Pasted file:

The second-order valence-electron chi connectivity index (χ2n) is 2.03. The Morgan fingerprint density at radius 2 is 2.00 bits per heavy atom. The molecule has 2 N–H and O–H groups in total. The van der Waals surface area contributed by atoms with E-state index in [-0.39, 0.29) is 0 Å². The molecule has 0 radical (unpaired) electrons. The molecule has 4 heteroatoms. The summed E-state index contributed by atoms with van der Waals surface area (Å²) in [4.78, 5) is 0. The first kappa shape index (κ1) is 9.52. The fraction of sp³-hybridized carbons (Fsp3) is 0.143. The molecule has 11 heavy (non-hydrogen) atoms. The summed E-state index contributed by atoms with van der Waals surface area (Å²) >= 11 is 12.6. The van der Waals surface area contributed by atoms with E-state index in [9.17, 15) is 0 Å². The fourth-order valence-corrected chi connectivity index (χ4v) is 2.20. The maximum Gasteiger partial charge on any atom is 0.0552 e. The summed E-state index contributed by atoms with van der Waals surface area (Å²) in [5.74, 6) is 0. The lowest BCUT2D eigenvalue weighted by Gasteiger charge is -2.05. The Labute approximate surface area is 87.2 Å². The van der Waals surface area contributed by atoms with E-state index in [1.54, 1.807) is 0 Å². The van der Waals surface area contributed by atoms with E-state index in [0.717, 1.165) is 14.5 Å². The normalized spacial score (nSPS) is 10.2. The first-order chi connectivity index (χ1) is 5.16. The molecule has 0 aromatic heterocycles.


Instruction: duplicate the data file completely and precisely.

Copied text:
The second-order valence-electron chi connectivity index (χ2n) is 2.03. The Morgan fingerprint density at radius 2 is 2.00 bits per heavy atom. The molecule has 2 N–H and O–H groups in total. The van der Waals surface area contributed by atoms with E-state index in [-0.39, 0.29) is 0 Å². The molecule has 0 radical (unpaired) electrons. The molecule has 4 heteroatoms. The summed E-state index contributed by atoms with van der Waals surface area (Å²) in [4.78, 5) is 0. The first kappa shape index (κ1) is 9.52. The fraction of sp³-hybridized carbons (Fsp3) is 0.143. The molecule has 11 heavy (non-hydrogen) atoms. The summed E-state index contributed by atoms with van der Waals surface area (Å²) >= 11 is 12.6. The van der Waals surface area contributed by atoms with E-state index in [9.17, 15) is 0 Å². The fourth-order valence-corrected chi connectivity index (χ4v) is 2.20. The maximum Gasteiger partial charge on any atom is 0.0552 e. The summed E-state index contributed by atoms with van der Waals surface area (Å²) in [5.74, 6) is 0. The lowest BCUT2D eigenvalue weighted by Gasteiger charge is -2.05. The Labute approximate surface area is 87.2 Å². The van der Waals surface area contributed by atoms with E-state index in [1.54, 1.807) is 0 Å². The van der Waals surface area contributed by atoms with E-state index in [0.717, 1.165) is 14.5 Å². The normalized spacial score (nSPS) is 10.2. The first-order chi connectivity index (χ1) is 5.16. The molecule has 0 aromatic heterocycles.